E1: 03B: How To Set Up and Process Drafts In EnterpriseOne Accounts Receivable (P03B602, R03B671, R03B672, R03B680)
(Doc ID 760933.1)
Last updated on JANUARY 07, 2020
JD Edwards EnterpriseOne Accounts Receivable - Version XE and later Information in this document applies to any platform.
Overview of Accounts Receivable Draft Processing
Drafts are payment instruments that allow direct communication between the bank of the supplier and the bank of the customer. In most countries, a draft is a promise to pay a debt. The use of a draft for payment of obligations affects the legal nature of the underlying liabilities. Therefore, you must classify, track, and report drafts separately from other types of payments and obligations.
Many areas of the world use draft processing, although the payment instrument might be referred to as something other than a draft. For example, in Asia Pacific, the draft process is commonly used for post-dated checks. In the United States, it is used for credit card payments.
Both you, as the supplier, or your customer can originate a draft. Regardless of who originates it, you must enter the draft into the system (a process which is also known as draft acceptance), remit it for collection, and then record the collection of the money from your customer. Drafts can also be discounted and might have a contingent liability.
There are two types of A/R Drafts: Manual and Automatic Drafts. This refers to the customer's pre-authorization of a draft, rather than the methods used to enter/process the draft records.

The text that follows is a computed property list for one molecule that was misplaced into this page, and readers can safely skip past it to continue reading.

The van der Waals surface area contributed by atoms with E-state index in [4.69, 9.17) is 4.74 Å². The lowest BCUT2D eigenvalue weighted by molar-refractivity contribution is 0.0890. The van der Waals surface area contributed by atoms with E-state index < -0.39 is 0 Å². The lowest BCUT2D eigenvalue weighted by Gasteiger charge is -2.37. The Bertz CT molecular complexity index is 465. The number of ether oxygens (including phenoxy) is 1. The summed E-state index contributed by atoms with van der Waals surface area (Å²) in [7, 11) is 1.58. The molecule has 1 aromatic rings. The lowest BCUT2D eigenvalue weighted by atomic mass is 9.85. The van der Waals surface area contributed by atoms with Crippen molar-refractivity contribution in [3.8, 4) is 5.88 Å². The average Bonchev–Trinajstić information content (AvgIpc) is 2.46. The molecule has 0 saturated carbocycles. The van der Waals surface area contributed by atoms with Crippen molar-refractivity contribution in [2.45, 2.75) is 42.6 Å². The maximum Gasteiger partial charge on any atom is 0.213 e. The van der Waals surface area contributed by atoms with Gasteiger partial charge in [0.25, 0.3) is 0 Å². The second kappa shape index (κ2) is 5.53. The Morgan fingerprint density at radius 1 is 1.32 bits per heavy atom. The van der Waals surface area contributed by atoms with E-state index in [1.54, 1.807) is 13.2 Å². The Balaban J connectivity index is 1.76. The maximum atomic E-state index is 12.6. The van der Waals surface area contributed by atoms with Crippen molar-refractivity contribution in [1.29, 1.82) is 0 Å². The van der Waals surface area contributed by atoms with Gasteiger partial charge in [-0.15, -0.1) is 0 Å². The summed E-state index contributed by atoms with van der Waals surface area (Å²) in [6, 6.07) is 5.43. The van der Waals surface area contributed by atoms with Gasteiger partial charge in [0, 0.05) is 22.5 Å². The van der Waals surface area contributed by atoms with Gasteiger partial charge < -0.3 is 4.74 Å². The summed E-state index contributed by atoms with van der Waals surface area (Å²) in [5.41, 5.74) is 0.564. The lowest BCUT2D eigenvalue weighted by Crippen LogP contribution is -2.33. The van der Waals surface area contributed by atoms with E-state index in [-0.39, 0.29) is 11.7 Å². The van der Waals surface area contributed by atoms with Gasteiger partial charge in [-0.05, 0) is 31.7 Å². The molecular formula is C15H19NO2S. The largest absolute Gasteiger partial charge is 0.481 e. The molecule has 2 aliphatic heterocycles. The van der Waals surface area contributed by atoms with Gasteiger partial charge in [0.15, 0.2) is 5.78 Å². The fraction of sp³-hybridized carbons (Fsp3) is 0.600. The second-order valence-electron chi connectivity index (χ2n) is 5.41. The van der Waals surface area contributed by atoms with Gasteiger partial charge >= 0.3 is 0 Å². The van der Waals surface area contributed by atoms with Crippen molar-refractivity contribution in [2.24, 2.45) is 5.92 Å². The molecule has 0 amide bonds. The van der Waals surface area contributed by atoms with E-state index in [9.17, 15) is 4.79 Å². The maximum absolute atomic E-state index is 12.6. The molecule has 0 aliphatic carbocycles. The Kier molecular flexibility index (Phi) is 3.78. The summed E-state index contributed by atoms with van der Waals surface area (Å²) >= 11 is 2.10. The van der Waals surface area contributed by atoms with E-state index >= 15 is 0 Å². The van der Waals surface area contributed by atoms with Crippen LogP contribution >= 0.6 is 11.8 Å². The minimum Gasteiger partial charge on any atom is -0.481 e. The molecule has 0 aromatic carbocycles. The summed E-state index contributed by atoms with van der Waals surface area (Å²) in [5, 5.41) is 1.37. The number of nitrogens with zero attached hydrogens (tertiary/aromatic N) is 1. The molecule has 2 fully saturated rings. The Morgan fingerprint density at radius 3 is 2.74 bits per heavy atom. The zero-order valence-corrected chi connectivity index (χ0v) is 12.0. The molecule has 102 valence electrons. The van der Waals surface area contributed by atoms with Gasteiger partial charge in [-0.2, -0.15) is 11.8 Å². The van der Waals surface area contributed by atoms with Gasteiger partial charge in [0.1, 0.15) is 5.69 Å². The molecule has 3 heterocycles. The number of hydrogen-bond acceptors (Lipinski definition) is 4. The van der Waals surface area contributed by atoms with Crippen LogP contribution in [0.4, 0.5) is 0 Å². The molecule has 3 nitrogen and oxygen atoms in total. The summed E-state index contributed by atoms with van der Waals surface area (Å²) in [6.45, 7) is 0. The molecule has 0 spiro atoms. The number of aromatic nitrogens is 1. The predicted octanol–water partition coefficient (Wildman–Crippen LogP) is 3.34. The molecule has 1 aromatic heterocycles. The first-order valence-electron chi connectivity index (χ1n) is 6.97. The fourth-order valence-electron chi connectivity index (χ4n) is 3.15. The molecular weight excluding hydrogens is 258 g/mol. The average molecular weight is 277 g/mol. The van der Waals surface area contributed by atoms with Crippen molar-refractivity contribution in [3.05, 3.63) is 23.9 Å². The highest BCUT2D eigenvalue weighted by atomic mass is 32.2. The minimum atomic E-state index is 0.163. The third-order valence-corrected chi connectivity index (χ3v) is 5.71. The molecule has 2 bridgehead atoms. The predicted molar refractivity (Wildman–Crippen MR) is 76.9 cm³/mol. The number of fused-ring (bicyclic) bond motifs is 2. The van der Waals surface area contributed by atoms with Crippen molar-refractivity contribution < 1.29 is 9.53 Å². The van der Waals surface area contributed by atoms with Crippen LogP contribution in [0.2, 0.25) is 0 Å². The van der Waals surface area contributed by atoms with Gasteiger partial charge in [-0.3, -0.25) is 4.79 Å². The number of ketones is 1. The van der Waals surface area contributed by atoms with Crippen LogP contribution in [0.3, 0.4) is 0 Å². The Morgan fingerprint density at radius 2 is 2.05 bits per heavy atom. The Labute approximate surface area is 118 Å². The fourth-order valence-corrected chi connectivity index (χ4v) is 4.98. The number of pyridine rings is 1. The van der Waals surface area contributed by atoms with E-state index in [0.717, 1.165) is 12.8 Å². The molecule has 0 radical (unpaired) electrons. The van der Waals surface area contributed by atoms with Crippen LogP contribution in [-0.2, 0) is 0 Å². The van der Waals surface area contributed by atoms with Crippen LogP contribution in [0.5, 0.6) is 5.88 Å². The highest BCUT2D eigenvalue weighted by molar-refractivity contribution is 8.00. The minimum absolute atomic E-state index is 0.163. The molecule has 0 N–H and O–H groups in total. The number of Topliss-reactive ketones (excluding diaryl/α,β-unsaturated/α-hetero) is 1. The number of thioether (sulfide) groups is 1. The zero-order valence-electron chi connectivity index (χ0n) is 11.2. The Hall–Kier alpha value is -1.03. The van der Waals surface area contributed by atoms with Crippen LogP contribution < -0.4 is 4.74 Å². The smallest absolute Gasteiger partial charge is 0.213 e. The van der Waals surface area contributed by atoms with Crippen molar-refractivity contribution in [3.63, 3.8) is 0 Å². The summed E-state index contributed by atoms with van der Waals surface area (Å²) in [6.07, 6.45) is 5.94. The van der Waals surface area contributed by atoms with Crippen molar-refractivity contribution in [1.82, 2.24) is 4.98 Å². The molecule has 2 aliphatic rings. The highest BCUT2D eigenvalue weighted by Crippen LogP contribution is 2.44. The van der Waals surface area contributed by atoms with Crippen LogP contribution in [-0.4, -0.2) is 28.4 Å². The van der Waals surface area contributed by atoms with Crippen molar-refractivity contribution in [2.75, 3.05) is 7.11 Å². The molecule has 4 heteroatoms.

Manual drafts are also called customer acceptance drafts because a customer must accept them before they can be remitted to the bank. The following types of manual drafts are available:
The supplier prints the draft with bank account information.
The supplier prints the draft with the bank name only.
The customer prints the draft with bank account information.
The customer prints the draft with the bank name only.
The system can distinguish drafts with only a bank name from those with complete bank account information. This is helpful because banks generally assess an additional fee to collect drafts if you do not provide account information.
The program used for this in JD Edwards EnterpriseOne is Customer/Supplier Drafts Entry (P03B602).
Automatic drafts are also called preauthorized drafts because they do not require customer acceptance. You and your customer agree in advance that the customer will pay with a draft.
The program used for this in JD Edwards EnterpriseOne is Preauthorized Drafts (R03B671).
This document is intended for users who are setting up or using the A/R Draft process in the EnterpriseOne Accounts Receivable module
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